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8 Realities shaping the Global Future of Energy

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8 Realities shaping the Global Future of Energy

This will be the key challenge for industry leaders and policymakers as they gather in Egypt for COP27, after a successful round of discussions with the energy sector in Abu Dhabi at ADIPEC 2022 , which laid the groundwork for the agreements that will be made in Sharm El Sheikh.
Eight realities will shape what happens next. Here’s what they are:
1. The power of policy-making
Policymakers are rewriting the rules of the game, with potentially long-lasting effects. The fallout from Russia’s war in Ukraine is just one example of energy security concerns shifting policy direction, with impacts reverberating throughout global supply and demand.
Recall the 1979 energy crisis which led to policies that accelerated the transition away from oil. This year, Germany has rewritten its energy strategy virtually overnight after relying for decades on Russian oil and gas imports as a pillar of its economic growth strategy.
The importance of permitting reform in many countries is also becoming more clear. Without it, the policies to bring forward new energy sources will fall short, regardless of the capital expended.
2. New energy security challenges
While global reliance on hydrocarbons will decline, new dependencies on critical minerals and technology will arise.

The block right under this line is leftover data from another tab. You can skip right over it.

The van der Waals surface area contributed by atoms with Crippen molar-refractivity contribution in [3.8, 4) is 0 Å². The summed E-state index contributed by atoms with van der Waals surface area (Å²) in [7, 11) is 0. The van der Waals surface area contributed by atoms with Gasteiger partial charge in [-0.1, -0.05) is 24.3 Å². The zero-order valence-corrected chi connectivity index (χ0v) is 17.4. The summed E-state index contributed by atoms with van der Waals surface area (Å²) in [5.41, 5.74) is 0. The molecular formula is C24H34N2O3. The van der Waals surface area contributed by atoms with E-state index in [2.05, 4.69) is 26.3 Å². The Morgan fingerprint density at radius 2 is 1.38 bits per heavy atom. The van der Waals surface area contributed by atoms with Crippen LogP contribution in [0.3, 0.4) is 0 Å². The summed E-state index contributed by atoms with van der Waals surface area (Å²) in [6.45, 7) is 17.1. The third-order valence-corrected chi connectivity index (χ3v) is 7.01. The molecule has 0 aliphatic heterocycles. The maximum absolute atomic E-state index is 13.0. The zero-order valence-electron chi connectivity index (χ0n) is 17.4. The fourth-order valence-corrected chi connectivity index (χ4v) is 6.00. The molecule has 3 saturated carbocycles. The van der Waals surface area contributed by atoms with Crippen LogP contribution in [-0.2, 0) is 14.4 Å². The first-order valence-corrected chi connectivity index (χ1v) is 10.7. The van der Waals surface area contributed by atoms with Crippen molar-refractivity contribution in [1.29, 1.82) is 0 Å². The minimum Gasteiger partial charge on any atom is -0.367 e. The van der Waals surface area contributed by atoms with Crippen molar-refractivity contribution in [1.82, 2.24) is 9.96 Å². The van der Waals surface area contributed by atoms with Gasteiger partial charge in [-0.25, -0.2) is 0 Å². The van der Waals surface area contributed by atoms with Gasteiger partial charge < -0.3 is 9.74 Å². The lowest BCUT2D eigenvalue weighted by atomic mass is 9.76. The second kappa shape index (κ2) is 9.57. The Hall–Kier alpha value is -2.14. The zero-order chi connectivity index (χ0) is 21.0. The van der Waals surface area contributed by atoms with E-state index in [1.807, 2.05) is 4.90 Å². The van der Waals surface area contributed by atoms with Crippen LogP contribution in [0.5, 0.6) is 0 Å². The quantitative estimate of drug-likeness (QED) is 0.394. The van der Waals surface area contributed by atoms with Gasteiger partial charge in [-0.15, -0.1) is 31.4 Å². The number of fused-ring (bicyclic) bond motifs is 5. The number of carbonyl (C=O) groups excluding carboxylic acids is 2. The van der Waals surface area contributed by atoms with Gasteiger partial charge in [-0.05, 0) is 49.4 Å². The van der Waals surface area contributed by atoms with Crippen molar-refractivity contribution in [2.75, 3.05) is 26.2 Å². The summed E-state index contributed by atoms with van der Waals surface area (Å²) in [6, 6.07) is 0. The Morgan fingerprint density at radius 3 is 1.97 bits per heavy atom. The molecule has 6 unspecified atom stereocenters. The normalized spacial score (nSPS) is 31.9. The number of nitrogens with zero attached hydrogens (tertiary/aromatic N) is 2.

Minerals powering the energy transition – like lithium, copper, cobalt, nickel, and rare earth elements – need additional investment. Their supply sources and demand centres will become new points of vulnerability, as well as economic and geopolitical advantages, shifting the geopolitics of resource policy.
Governments will increasingly look to diversify supply chains and secure critical minerals and energy from domestic or friendly sources. Broader environmental, social, and geopolitical considerations will also impact policy and the success of energy transition projects.
For example, the Democratic Republic of the Congo, with its poor record on workers’ rights, produces 70% of the world’s cobalt, while Russia accounts for 20% of the global pure nickel supply.
3. A shortage of energy efficiency measures
Reducing energy consumption through more efficient use is often called the “first fuel” as it effectively cuts demand, is quick to implement, and offers cost and climate benefits.
Instead many countries are focusing on subsidies like tax breaks, price caps, or discounts to reduce the impact of higher prices on end users.
Spain, for example, has imposed price caps on fuel and household energy usage, while the UK has lowered taxes on road fuel and offered discounts on gas and electricity. These policies, without checks, will have the opposite impact on efficiency measures, strengthening demand and exacerbating market shortfalls.
Smart subsidies should be leveraged to both shield lower-income consumers, but also ensure it does not incentivize more consumption.
4. Higher decarbonization costs
Higher costs, including higher interest rates, are forcing governments to trade-off between affordability and decarbonization, often favouring fossil fuels in the immediate term.